That's just offensive: When the team went to 11-on-11 drills, the starting offensive line was what everyone expected: left tackle Doug Free, Kosier at left guard, Andre Gurode at center, Leonard Davis at right guard and Marc Colombo at right tackle. The second unit consisted of newly-acquired Alex Barron at left tackle, Holland at left guard, Kosier at center, Pat McQuistan at right guard and Robert Brewster at right tackle. The third line had Will Baker at left tackle, Mike Tepper at left guard, Travis Bright at center, Chet Teofilo at right guard and Sam Young at right tackle.
Nice hangtime: Coaches generally seek velocity and accuracy more than hangtime on deep passes, but scoring sometimes are the result of quarterbacks who have a sense of timing and can put a lot of touch on a deep pass. One of the nicest throws of the day was turned by … Stephen McGee, who took a snap, reared back and fired a ball straight down the middle of the field that was so high it looked like a weak punt. But it stayed in the air long enough that receiver Titus Ryan, who had been tangled at the line of scrimmage with Terence Newman, still had time to run under it for the catch at the goal line.
No substitute for familiarity: When talking about the development of young quarterbacks, coaches often talk about the timing that must grow between a passer and his receivers. Many feel a quarterback is coming of age when he has such trust with his receivers that he can throw a pass before the receiver makes a cut in his route and still hit his target. Romo and Witten, who have been teammates and close friends since they arrived in Dallas together in 2003, obviously have that down. At least twice Monday, they toyed with young defenders, as Romo threw intermediate passes with such accuracy that Witten actually was able to make two separate moves after the ball was thrown … and still have the pass hit him right in the hands. That timing is something that is a result of time and endless practice together.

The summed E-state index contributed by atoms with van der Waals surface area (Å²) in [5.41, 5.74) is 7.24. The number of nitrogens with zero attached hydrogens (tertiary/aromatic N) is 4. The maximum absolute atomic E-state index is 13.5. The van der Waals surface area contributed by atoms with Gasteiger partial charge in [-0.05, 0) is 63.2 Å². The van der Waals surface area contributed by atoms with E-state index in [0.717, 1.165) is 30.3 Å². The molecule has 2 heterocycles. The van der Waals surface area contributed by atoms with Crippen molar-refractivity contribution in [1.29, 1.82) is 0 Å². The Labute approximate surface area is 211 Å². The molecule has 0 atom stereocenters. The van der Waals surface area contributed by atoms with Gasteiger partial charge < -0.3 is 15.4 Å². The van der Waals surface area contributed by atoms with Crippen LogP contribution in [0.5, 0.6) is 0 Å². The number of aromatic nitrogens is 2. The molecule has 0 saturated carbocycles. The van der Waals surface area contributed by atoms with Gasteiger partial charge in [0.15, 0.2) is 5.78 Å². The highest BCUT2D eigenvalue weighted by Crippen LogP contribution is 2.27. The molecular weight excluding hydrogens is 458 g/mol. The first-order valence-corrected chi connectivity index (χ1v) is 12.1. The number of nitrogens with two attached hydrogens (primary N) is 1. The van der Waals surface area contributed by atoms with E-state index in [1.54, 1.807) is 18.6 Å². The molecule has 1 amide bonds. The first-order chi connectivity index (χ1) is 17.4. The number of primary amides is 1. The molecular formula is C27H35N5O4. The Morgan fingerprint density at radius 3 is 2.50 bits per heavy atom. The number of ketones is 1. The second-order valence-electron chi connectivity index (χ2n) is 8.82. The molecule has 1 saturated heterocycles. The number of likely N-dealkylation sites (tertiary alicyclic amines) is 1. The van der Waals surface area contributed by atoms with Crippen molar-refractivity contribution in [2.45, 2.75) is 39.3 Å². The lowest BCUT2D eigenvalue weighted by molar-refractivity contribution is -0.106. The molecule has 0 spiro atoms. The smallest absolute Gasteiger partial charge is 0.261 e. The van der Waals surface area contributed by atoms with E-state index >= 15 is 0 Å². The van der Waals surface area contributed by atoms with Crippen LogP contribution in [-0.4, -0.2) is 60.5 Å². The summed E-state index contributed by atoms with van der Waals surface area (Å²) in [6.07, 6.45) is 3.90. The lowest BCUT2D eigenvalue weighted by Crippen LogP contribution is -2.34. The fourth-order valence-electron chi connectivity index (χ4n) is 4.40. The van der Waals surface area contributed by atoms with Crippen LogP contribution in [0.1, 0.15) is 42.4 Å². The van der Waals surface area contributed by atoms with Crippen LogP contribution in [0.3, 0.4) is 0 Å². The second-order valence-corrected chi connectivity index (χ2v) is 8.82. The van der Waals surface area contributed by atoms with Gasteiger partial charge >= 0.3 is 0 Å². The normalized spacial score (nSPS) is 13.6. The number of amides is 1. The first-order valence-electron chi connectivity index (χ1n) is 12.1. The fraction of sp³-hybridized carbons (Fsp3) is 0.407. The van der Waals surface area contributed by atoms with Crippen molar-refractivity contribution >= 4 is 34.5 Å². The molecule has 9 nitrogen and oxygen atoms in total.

Return to sender: Four players took turns fielding punts at the end of practice: Bryant, Ryan, Gordon and cornerback Bryan McCann. The quartet fielded punts for about 15 minutes, and they fielded the ball cleanly. Only Gordon muffed a punt.